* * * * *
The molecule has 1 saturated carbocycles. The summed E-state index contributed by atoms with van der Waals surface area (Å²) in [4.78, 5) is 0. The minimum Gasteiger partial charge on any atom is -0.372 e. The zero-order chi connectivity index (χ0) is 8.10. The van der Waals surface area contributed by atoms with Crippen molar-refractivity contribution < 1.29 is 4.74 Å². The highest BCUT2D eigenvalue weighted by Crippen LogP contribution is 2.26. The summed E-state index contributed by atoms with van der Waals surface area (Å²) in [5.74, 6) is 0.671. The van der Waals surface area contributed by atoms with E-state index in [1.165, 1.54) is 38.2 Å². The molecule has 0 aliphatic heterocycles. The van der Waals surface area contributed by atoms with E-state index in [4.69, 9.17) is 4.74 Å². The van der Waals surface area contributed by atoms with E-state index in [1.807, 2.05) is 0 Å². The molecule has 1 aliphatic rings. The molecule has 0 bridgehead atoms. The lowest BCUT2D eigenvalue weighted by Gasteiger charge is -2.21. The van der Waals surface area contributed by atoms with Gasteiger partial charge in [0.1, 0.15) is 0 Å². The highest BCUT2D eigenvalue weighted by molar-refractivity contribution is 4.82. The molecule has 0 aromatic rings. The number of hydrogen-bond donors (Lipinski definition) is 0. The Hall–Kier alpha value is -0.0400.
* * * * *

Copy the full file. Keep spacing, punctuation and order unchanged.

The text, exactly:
The molecule has 1 saturated carbocycles. The summed E-state index contributed by atoms with van der Waals surface area (Å²) in [4.78, 5) is 0. The minimum Gasteiger partial charge on any atom is -0.372 e. The zero-order chi connectivity index (χ0) is 8.10. The van der Waals surface area contributed by atoms with Crippen molar-refractivity contribution < 1.29 is 4.74 Å². The highest BCUT2D eigenvalue weighted by Crippen LogP contribution is 2.26. The summed E-state index contributed by atoms with van der Waals surface area (Å²) in [5.74, 6) is 0.671. The van der Waals surface area contributed by atoms with E-state index in [1.165, 1.54) is 38.2 Å². The molecule has 0 aliphatic heterocycles. The van der Waals surface area contributed by atoms with E-state index in [4.69, 9.17) is 4.74 Å². The van der Waals surface area contributed by atoms with E-state index in [1.807, 2.05) is 0 Å². The molecule has 1 aliphatic rings. The molecule has 0 bridgehead atoms. The lowest BCUT2D eigenvalue weighted by Gasteiger charge is -2.21. The van der Waals surface area contributed by atoms with Gasteiger partial charge in [0.1, 0.15) is 0 Å². The highest BCUT2D eigenvalue weighted by molar-refractivity contribution is 4.82. The molecule has 0 aromatic rings. The number of hydrogen-bond donors (Lipinski definition) is 0. The Hall–Kier alpha value is -0.0400.